-O1 optimize for speed with no loop unrolling and no increase in code size
-O2 or -default default optimization, optimize for speed with inline intrinsic and loop unrolling
-O3 level -O2 optimization plus memory optimization (allows compiler to alter code)
-ipo interprocedural optimization, inline functions in separate files, partial inlining, dead code elimination, etc.

The following tables contain examples of serial, MPI, and OpenMP compile commands for C, C++, and Fortran.

Example C Compile Commands
Programming ModelCompile Command
Serial icc -O3 my_code.c -o my_code.x
SGIMPT icc -O3 my_code.c -o my_code.x -lmpi
IntelMPI mpiicc -O3 my_code.c -o my_code.x
OpenMP icc -O3 my_code.c -o my_code.x -openmp
Example C++ Compile Commands
Programming ModelCompile Command
Serial icc -O3 my_code.C -o my_code.x
SGIMPT icc -O3 my_code.C -o my_code.x -lmpi
IntelMPI mpiicxx -O3 my_code.C -o my_code.x
OpenMP icc -O3 my_code.C -o my_code.x -openmp
Example Fortran Compile Commands
Programming ModelCompile Command
Serial ifort -O3 my_code.f90 -o my_code.x
SGIMPT ifort -O3 my_code.f90 -o my_code.x -lmpi
IntelMPI mpiifort -O3 my_code.f90 -o my_code.x
OpenMP ifort -O3 my_code.f90 -o my_code.x -openmp

For more information on the Intel compilers, please consult Intel's Software Documentation Library.

5.2.2. PGI C, C++, and Fortran Compiler

The latest versions of the PGI compiler suite is also available to provide compatibility and portability of codes from other systems.

Several optimizations and tuning options are available for code developed with all PGI compilers. The table below shows some compiler options that may help with optimization.

Useful PGI Compiler Options
-O0 disable optimization
-g create symbols for tracing and debugging
-O1 optimize for speed with no loop unrolling and no increase in code size
-O2 or -default default optimization, optimize for speed with inline intrinsic and loop unrolling
-O3 level -O2 optimization plus memory optimization (allows compiler to alter code)
-Mipa Enable and specify options for Interprocedural Analysis (IPA)

The following tables contain examples of serial, MPI, and OpenMP compile commands for C, C++, and Fortran.

Example C Compile Commands
Programming ModelCompile Command
Serial pgcc -O3 my_code.c -o my_code.x
SGIMPT pgcc -O3 my_code.c -o my_code.x -lmpi
IntelMPI mpicc -O3 my_code.c -o my_code.x
OpenMP pgcc -O3 my_code.c -o my_code.x -mp
Example C++ Compile Commands
Programming ModelCompile Command
Serial pgc++ -O3 my_code.C -o my_code.x
SGIMPT pgc++ -O3 my_code.C -o my_code.x -lmpi
IntelMPI mpicxx -O3 my_code.C -o my_code.x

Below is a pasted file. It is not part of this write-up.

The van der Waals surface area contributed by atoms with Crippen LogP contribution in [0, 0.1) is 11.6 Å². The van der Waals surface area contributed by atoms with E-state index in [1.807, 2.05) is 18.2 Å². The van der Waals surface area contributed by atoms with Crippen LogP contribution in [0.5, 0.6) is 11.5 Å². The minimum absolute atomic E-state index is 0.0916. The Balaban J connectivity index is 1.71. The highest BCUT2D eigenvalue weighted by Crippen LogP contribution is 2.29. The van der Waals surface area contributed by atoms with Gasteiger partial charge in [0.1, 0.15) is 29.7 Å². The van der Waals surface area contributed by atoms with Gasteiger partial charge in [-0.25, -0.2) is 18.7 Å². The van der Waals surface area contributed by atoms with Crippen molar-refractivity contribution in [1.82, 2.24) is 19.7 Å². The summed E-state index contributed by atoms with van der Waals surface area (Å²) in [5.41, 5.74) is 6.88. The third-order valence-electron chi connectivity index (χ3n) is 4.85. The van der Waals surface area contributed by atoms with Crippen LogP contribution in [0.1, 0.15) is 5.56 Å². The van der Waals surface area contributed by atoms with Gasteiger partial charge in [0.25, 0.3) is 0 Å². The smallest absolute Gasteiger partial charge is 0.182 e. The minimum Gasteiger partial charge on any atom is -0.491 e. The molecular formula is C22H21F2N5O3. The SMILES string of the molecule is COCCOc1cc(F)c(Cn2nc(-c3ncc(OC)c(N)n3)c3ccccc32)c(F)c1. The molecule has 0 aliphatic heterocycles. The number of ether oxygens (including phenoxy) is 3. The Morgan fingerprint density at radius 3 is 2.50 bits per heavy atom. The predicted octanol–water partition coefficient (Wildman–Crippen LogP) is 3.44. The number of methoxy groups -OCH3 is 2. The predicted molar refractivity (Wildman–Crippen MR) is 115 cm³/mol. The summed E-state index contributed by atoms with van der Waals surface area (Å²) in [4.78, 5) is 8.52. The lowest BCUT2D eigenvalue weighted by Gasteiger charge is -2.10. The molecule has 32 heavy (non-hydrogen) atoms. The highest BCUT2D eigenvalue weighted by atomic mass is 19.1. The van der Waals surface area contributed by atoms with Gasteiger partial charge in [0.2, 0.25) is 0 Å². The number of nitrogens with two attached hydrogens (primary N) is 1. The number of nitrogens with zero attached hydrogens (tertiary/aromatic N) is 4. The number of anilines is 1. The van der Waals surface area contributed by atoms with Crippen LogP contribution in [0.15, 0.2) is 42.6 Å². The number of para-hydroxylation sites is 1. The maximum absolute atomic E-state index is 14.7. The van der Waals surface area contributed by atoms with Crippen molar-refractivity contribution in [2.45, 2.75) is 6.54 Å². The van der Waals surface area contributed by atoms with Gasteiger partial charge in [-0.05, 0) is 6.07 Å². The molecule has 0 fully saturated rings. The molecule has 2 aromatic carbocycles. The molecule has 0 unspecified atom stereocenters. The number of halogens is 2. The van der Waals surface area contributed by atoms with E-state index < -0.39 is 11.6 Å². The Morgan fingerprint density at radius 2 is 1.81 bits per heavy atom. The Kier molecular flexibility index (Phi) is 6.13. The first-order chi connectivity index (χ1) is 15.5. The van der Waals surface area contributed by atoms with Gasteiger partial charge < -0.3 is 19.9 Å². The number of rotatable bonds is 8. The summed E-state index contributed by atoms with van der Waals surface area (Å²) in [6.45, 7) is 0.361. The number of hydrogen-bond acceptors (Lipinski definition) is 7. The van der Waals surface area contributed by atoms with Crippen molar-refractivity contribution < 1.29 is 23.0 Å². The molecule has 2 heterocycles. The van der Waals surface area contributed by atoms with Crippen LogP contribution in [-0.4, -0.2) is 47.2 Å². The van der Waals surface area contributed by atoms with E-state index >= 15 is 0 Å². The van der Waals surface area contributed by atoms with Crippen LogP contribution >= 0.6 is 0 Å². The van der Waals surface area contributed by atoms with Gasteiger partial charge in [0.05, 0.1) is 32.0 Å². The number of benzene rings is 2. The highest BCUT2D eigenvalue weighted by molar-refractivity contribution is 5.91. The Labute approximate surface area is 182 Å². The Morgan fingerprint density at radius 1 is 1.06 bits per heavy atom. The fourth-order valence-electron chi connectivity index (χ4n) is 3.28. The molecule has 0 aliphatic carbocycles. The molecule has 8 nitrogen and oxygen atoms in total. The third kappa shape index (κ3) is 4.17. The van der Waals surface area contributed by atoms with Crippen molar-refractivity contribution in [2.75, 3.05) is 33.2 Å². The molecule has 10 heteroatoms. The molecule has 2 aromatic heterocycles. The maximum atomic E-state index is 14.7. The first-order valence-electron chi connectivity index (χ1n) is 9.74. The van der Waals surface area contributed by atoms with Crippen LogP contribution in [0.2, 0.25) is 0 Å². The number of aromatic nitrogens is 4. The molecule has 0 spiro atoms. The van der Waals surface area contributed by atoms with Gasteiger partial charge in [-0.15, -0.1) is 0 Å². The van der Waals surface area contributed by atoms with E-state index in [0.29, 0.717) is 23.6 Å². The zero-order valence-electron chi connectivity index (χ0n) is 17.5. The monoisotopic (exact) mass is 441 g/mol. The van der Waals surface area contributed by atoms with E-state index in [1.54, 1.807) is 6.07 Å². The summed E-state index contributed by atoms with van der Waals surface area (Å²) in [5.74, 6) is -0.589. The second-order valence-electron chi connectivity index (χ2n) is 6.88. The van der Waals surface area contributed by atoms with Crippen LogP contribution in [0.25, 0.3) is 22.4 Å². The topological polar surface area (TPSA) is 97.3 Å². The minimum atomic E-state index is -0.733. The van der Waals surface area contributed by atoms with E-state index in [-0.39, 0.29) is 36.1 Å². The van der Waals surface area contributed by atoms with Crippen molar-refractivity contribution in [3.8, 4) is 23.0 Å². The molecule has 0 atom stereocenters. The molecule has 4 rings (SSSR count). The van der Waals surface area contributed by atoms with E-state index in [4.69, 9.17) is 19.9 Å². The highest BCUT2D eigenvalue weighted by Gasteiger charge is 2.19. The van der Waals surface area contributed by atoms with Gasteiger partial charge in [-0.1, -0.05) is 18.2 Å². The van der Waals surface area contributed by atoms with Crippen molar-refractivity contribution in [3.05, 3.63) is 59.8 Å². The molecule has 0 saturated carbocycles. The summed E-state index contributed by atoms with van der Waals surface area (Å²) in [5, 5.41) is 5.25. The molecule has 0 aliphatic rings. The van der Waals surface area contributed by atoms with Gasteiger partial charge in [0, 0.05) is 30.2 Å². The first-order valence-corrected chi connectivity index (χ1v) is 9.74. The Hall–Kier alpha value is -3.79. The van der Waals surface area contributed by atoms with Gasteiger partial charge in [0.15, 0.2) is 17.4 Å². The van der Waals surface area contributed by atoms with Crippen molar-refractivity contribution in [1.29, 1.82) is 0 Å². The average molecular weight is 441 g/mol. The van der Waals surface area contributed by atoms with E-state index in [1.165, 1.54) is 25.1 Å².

OpenMP pgc++ -O3 my_code.C -o my_code.x -mp
Example Fortran Compile Commands
Programming ModelCompile Command
Serial pgf90 -O3 my_code.f90 -o my_code.x
SGIMPT pgf90 -O3 my_code.f90 -o my_code.x -lmpi
IntelMPI mpif90 -O3 my_code.f90 -o my_code.x
OpenMP pgf90 -O3 my_code.f90 -o my_code.x -mp
5.2.3. GNU Compiler

The default GNU compilers are good for compiling utility programs, but are probably not appropriate for computationally intensive applications. It is available without loading a separate module. The primary selling point of using GNU compilers is the compatibility between different architectures. They can be executed using the commands in the table above. For GNU compilers, the "-O" flag is the basic optimization setting.

More GNU compiler information can be found in the GNU gcc 4.8.5 manual.

5.2.4. Centennial Default Compiler and MPI Suite Environment

By default, all users will have the default Intel compiler and SGI MPT modules loaded in their environment at login. Users who wish to have the PGI compiler or a non-default Intel compiler as the default upon login should add the following in their .csh.pers or .profile.pers files:

module unload compiler/intel/x.x.x mpi/sgimpt/x.x
module load compiler/new_compiler/new_version mpi/new_MPI_suite/new_version

5.3. Relevant Modules

If you compile your own codes or run codes that require compiler/MPI modules that are different then the defaults, you will need to select which compiler and MPI version you want to use. For example:

module load mpi/intelmpi/x.x.x
module unload compiler/intel/x.x.x mpi/sgimpt/x.x.x
module load compiler/pgi/x.x mpi/intelmpi/x.x.x

These same module commands should be executed in your batch script before executing your program.

Centennial provides individual modules for each compiler (except for gcc) and MPI version. To see the list of currently available modules use the "module avail" command. You can use any of the available MPI versions with each compiler by pairing them together when you load the modules.

The table below shows the naming convention used for various modules.

Module Naming Conventions
Module Module Name
Intel Compilerscompiler/intel/#.#.#
PGI Compilerscompiler/pgi/#.#
SGI MPT Librarympi/sgimpt/#.#
Intel MPI Librarympi/intelmpi/#.#.#

For more information on using modules, see the Modules User Guide.

5.4. Libraries

5.4.1. BLAS

The Basic Linear Algebra Subprogram (BLAS) library is a set of high quality routines for performing basic vector and matrix operations. There are three levels of BLAS operations:

  • BLAS Level 1: vector-vector operations
  • BLAS Level 2: matrix-vector operations
  • BLAS Level 3: matrix-matrix operations